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#61172 - 08/03/02 01:22 PM pickled eggs
Rob Offline
Ruler of the Roost

Registered: 07/16/02
Posts: 783
Loc: Pennsylvania
I pickled my first 30 quail eggs and they are good. To remove shells I put the eggs in a qt. jar and covered with white vinegat. Presto, in thge am, no more shell. Did have to remove the inner membrane. I dont believe it would be economical for larger eggs tho.

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#61173 - 08/03/02 02:23 PM Re: pickled eggs
Anonymous
Unregistered


Rob, you could write your own "101 ways with poultry!" :-)
How long did you leave them in the vinegar before eating one? does the vinegar dissolve the shell and do you have to fish them out to get rid of the membrane and then return them to the jar ?
You are one facinating person!

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#61174 - 08/03/02 02:37 PM Re: pickled eggs
Aram Seattle Offline
Coop Keeper

Registered: 07/16/02
Posts: 547
Loc: Washington
Out of curiosity, do you first boil the eggs, and then pickle them? I guess I never did like the taste of raw eggs, and I did not think anyone else would be pickling raw eggs on purpose. Please enlighten me. smile

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#61175 - 08/03/02 07:38 PM Re: pickled eggs
Rob Offline
Ruler of the Roost

Registered: 07/16/02
Posts: 783
Loc: Pennsylvania
Cochima, Ileft them in the vin. over nite and the shell dissolved leaving the film. Poured into seive then peeled and put in a big jar with pickling spices and vin. Aram, well, one time when I was pickled I ate some raw eggs! I definately hard boil 1st! The quail eggs are pickled in 2 days,vs. about 6 for chicken. I think ill make red and green ones for the holidays.

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#61176 - 08/03/02 08:02 PM Re: pickled eggs
Anonymous
Unregistered


I will definately have to try it!!... thanks for the recipe!!!!!!
(and I'll make sure they're hard boiled!!)

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#61177 - 08/05/02 07:44 PM Re: pickled eggs
Anonymous
Unregistered


Rob, could you possibly post your recipe for pickled eggs? What else do you put in the jar with them? I've been trying and trying to find a decent pickled egg recipe but no luck so far.

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#61178 - 12/03/07 01:43 AM Re: pickled eggs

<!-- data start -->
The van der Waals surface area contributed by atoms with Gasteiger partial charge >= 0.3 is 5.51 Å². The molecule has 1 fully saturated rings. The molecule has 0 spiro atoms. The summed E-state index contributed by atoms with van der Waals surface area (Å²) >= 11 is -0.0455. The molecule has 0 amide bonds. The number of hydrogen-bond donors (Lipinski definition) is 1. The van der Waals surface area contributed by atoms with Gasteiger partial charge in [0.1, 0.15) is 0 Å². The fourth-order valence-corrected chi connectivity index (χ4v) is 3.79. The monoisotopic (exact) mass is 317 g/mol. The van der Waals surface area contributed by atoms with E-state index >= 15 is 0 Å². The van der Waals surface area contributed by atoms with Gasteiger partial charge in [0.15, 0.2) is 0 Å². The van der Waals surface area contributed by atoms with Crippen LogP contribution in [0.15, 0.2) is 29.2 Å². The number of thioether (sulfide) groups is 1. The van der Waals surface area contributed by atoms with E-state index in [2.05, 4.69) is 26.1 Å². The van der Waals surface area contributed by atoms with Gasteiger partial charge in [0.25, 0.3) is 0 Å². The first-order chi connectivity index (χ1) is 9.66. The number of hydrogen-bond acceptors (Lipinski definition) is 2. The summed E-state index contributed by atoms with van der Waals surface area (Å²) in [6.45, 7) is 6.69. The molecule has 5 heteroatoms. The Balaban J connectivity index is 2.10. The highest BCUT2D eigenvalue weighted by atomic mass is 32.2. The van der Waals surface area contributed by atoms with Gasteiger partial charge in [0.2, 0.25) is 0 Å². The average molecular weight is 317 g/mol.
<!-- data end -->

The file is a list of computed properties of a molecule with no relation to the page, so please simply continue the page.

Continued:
Foehn Offline
Administrator
Lord of the Fowl

Registered: 08/08/06
Posts: 1968
Loc: New Zealand
Am very interested in trying these pickled eggs on my surplus of bantam eggs. Has anyone tried this in recent years, and what is the purpose of disolving the shell? Couldn't they just be boiled and peeled? Have a good pickling brew I can do the last part with.

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#61179 - 12/12/07 07:58 AM Re: pickled eggs
Kraienkoppe Offline
Chicken

Registered: 05/15/07
Posts: 88
Loc: Oklahoma
We have been pickling our extra chicken and duck eggs since late summer. We hard boil the eggs and rapidly cool them with cold water, so that the shells come off without sticking. We've used bread and butter pickle mix, like they sell in the store and add a few slices of beet to the mix for color. Since most of our eggs are from Kraienkoppes, they are small/medium in size. We've found that we fit about a dozen eggs in a quart jar.

Like Rob mentioned, it takes a couple of days for the eggs to actually pickle. We will start eating some after two or three days. But they get much better after a week.

We also canned ours. Since we could find no data on canning eggs we canned them as if they were meat using 10 pounds of pressure for 70 minutes. We figured that nothing harmful could survive that treatment. They have kept, on the shelf for months with no problem. Once opened they must be stored in the fridge.

We have a son away at college and send him to school with quarts of pickled eggs. It's a great source of protein for a "starving student." He loves them.

George

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#61180 - 12/12/07 09:18 PM Re: pickled eggs
Foehn Offline
Administrator
Lord of the Fowl

Registered: 08/08/06
Posts: 1968
Loc: New Zealand
What a great idea George. I came to the conclusion that Rob would have disolved the eggshells because quail eggs would be fiddly to peel. Went ahead in the end and peeled my bantam eggs, (Though I must say it was interesting watching the vinegar bubble on the eggshells. Great chemistry interaction for a science project at school), Couldn't find my regular recipe which is for pickling gherkins, so guessed, and got the solution just a bit sharp, but still very edible. Not at all put off by the bright yellow eggs as a result of using tumeric, but I also see it would be good to use beetroot for a different coloured dye. A good idea for Easter too.

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